By Mary Ann DeSantis
Book Cover provided by Adventure Publications; author photo provided by Angelica Duke
Sitting around a fall campfire naturally leads to storytelling, and the scarier, the better. “Ghostly Tales of Mississippi” will provide you with some new stories, but just don’t read it alone.
Mississippi has long been regarded as one of the nation’s most haunted states, and Tupelo native Jeff Duke has captured stories reflecting that reputation in his first book, “Ghostly Tales of Mississippi.”
The collection of 14 short stories is a tour around the Magnolia state from places where you expect ghosts – like Natchez and Vicksburg – to more unlikely locations, including a mall theatre in Tupelo and a medical library in Jackson. The book is a very quick read at less than 100 pages, making it perfect for a few bedtime stories leading up to Halloween.
Duke knew he wanted to be a writer since the third grade. His grandparents told him stories that piqued his interest, and he’d write every chance he got. After seeing the movie “Star Wars,” he even wrote a story he called, ‘the further adventures of Luke and Hans.’
“I wanted more so I wrote my own,” he says with a laugh. “When I was a kid, we had to make our own entertainment and I was perfectly happy to make up stuff.”
He remembers Tupelo being the kind of small town where kids rode their bikes to Walmart and the local mall was the social media of the 1980s. “Looking back, I couldn’t ask for a better place to grow up,” he says.
He discovered books by authors Stephen King and H.P. Lovecraft, often reading while in detention for doing the “things kids do.” His favorite King book is “Night Shift,” a collection of short stories. He re-reads “One for the Road” from that book every few years because he considers it the perfect horror story.
“Good horror stories get readers to care about or get attached to the character,” he explains. “The story also has an element of ‘creeping dread,’ those smaller things that culminate in absolute horror.”
Most of the stories in “Ghostly Tales of Mississippi” are based on legends he heard growing up. He researched others – like the Eola Hotel in Natchez – and gave them his own twist. Several are written in first person, and readers will wonder if Duke actually had paranormal experiences himself.
“I’m really comfortable writing in first person,” he says. “I’ve often had people ask if those events really happened to me but, no, it’s a literary device…
except for the story about the Longwood House.”
In that story mid-way through the book, a boy accompanies his father on a “boring” architectural tour when he sees several ghosts, which certainly enlivened the day. Duke was on a school tour with eighth graders when he saw a ghost, but surprisingly the Longwood chapter is not written in first person.
But it’s not surprising so many young people love “Ghostly Tales.” He’s proud that friends have told him their children used the book for school book reports.
“I had to keep the book simple and fairly tame because it was aimed at children,” he explains.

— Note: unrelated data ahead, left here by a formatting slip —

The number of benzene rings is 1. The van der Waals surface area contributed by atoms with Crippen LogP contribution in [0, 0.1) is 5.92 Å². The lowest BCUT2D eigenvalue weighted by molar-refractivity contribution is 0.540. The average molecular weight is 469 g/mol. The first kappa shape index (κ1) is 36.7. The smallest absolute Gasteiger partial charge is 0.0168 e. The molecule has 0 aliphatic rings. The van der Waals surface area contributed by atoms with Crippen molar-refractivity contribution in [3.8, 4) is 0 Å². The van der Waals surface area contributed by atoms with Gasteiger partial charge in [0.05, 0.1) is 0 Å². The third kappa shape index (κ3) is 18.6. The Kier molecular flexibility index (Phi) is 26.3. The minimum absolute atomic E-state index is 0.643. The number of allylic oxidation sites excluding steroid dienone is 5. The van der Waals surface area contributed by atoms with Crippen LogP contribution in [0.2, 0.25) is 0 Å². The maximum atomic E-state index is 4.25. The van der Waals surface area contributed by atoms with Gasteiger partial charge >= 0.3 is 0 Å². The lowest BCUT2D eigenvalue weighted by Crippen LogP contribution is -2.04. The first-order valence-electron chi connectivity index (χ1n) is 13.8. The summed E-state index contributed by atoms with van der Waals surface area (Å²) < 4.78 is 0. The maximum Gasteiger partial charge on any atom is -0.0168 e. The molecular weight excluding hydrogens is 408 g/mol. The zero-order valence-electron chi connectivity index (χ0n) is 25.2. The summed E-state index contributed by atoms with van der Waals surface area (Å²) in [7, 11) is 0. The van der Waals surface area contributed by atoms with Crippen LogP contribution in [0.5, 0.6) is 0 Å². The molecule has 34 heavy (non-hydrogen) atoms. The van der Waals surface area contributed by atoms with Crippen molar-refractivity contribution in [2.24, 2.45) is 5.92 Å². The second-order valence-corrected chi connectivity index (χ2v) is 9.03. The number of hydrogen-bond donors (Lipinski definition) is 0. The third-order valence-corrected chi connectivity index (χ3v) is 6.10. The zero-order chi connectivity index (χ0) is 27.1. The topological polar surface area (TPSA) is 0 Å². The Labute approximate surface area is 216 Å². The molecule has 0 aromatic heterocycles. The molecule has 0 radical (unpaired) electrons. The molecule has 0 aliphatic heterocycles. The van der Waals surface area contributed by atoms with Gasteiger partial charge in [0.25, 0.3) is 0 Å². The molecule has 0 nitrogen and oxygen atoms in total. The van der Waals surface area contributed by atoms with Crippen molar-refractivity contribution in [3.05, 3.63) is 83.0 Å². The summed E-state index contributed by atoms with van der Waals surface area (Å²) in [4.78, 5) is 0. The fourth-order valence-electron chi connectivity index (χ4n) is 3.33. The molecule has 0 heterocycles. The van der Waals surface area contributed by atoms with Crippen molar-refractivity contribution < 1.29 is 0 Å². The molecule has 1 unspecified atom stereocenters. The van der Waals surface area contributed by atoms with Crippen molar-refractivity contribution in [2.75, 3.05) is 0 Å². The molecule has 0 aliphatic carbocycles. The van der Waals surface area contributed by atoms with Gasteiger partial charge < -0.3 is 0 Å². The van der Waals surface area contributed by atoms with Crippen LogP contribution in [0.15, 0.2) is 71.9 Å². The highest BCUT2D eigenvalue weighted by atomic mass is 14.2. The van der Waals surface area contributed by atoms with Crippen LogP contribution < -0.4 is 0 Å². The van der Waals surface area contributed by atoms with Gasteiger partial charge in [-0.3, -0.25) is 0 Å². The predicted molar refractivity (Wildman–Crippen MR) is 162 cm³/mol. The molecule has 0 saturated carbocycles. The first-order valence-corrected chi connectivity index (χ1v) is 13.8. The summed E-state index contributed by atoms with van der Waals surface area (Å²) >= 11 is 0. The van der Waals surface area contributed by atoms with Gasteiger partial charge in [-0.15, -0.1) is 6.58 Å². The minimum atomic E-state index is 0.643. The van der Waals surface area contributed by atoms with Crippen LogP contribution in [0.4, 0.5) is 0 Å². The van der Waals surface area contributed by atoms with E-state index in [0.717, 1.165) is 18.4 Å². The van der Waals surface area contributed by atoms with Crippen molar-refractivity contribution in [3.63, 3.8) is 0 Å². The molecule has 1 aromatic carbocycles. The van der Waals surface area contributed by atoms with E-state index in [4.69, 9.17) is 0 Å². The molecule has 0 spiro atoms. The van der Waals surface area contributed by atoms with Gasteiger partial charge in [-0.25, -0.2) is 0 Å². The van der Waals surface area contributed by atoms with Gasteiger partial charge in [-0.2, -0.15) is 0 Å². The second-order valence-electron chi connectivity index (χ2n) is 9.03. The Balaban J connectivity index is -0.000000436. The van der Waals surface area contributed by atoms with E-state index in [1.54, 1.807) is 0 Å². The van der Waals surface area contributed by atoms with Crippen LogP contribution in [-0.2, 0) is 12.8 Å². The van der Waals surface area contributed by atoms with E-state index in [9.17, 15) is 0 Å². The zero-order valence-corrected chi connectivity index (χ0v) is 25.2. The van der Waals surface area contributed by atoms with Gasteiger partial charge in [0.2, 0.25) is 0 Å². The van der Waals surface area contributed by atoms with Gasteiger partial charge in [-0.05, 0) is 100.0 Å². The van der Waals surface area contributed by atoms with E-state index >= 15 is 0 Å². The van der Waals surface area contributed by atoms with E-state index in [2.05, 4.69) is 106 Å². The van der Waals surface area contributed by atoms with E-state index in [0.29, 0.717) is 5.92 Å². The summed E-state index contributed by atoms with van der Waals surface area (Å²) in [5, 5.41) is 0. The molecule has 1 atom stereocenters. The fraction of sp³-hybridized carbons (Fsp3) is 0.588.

Duke understands the kinds of ghost stories kids like because he was reading books by folklorist Kathryn Tucker Windham as far back as elementary school. Her highly successful Jeffrey series of books began in 1969 with “13 Alabama Ghosts and Jeffrey,” and subsequent books covered mysterious and supernatural happenings in several Southern states, including Mississippi.
“I read those books over and over,” remembers Duke. “My elementary school librarian would bring me her personal copies to read.”
After high school graduation in 1990, Duke describes his college years as “basically a tour of Mississippi’s higher learning institutions.” He went to Mississippi State University where he studied creative writing with short story writer and professor Price Caldwell and then to Ole Miss, where he studied under novelist Barry Hannah.
“He [Hannah] was a wild guy and very interesting,” Duke says. “His classes were more like writing workshops, where he’d read his book and we’d critique him; then, we’d read ours and he’d critique us.”
While in Oxford, Duke met author Larry Brown, who completely changed some of the things Duke wrote. “He is among my top five favorites…I’ll read his stuff sometimes and think, ‘what am I doing’,” says Duke.
The author eventually returned to Mississippi State, where he earned his degree in 2000. He worked in Information Technology, including a stint with Apple during the time the company launched FaceTime. Duke was one of the faces who talked to people when the app started.
Today, he and his wife, Angelica, reside in Austin, Texas, where he works with the State of Texas and pursues writing in his spare time.
“I needed a break from writing,” he says. “When something isn’t fun, you need to take a break.”
Now rejuvenated and settled in Austin, he is ready to start his next collection of short stories. Instead of the horror genre, though, it will be Southern-style “grit-lit.”Read More in DeSoto Magazine online.